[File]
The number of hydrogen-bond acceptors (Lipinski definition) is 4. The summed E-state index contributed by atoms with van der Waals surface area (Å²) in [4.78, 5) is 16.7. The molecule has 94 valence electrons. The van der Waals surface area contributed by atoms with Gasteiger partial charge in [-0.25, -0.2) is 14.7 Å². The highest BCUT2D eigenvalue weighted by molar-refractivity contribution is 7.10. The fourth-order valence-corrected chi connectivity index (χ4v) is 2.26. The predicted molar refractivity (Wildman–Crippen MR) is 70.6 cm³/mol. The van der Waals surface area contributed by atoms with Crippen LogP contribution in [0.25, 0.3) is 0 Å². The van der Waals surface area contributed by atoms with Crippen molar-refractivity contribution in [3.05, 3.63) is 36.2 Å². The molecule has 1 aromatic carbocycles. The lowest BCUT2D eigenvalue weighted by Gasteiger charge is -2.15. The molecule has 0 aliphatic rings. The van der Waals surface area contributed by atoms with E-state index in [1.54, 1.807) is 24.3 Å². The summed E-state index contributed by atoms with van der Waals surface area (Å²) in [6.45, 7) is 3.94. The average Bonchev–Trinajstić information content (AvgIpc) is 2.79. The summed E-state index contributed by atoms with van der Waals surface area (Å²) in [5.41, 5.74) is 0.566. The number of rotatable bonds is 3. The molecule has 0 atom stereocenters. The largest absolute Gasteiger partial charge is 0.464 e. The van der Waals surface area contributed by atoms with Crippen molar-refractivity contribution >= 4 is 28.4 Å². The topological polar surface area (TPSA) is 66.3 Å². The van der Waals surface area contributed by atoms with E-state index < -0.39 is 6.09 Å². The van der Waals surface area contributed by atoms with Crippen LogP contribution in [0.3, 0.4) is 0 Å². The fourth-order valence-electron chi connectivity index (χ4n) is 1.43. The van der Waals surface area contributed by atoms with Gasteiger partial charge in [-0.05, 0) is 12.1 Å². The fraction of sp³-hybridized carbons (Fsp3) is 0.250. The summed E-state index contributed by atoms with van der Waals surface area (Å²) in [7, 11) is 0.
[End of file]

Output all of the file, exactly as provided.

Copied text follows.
The number of hydrogen-bond acceptors (Lipinski definition) is 4. The summed E-state index contributed by atoms with van der Waals surface area (Å²) in [4.78, 5) is 16.7. The molecule has 94 valence electrons. The van der Waals surface area contributed by atoms with Gasteiger partial charge in [-0.25, -0.2) is 14.7 Å². The highest BCUT2D eigenvalue weighted by molar-refractivity contribution is 7.10. The fourth-order valence-corrected chi connectivity index (χ4v) is 2.26. The predicted molar refractivity (Wildman–Crippen MR) is 70.6 cm³/mol. The van der Waals surface area contributed by atoms with Crippen LogP contribution in [0.25, 0.3) is 0 Å². The van der Waals surface area contributed by atoms with Crippen molar-refractivity contribution in [3.05, 3.63) is 36.2 Å². The molecule has 1 aromatic carbocycles. The lowest BCUT2D eigenvalue weighted by Gasteiger charge is -2.15. The molecule has 0 aliphatic rings. The van der Waals surface area contributed by atoms with E-state index in [1.54, 1.807) is 24.3 Å². The summed E-state index contributed by atoms with van der Waals surface area (Å²) in [6.45, 7) is 3.94. The average Bonchev–Trinajstić information content (AvgIpc) is 2.79. The summed E-state index contributed by atoms with van der Waals surface area (Å²) in [5.41, 5.74) is 0.566. The number of rotatable bonds is 3. The molecule has 0 atom stereocenters. The largest absolute Gasteiger partial charge is 0.464 e. The van der Waals surface area contributed by atoms with Crippen molar-refractivity contribution >= 4 is 28.4 Å². The topological polar surface area (TPSA) is 66.3 Å². The van der Waals surface area contributed by atoms with E-state index < -0.39 is 6.09 Å². The van der Waals surface area contributed by atoms with Crippen LogP contribution in [0.3, 0.4) is 0 Å². The fourth-order valence-electron chi connectivity index (χ4n) is 1.43. The van der Waals surface area contributed by atoms with Gasteiger partial charge in [-0.05, 0) is 12.1 Å². The fraction of sp³-hybridized carbons (Fsp3) is 0.250. The summed E-state index contributed by atoms with van der Waals surface area (Å²) in [7, 11) is 0.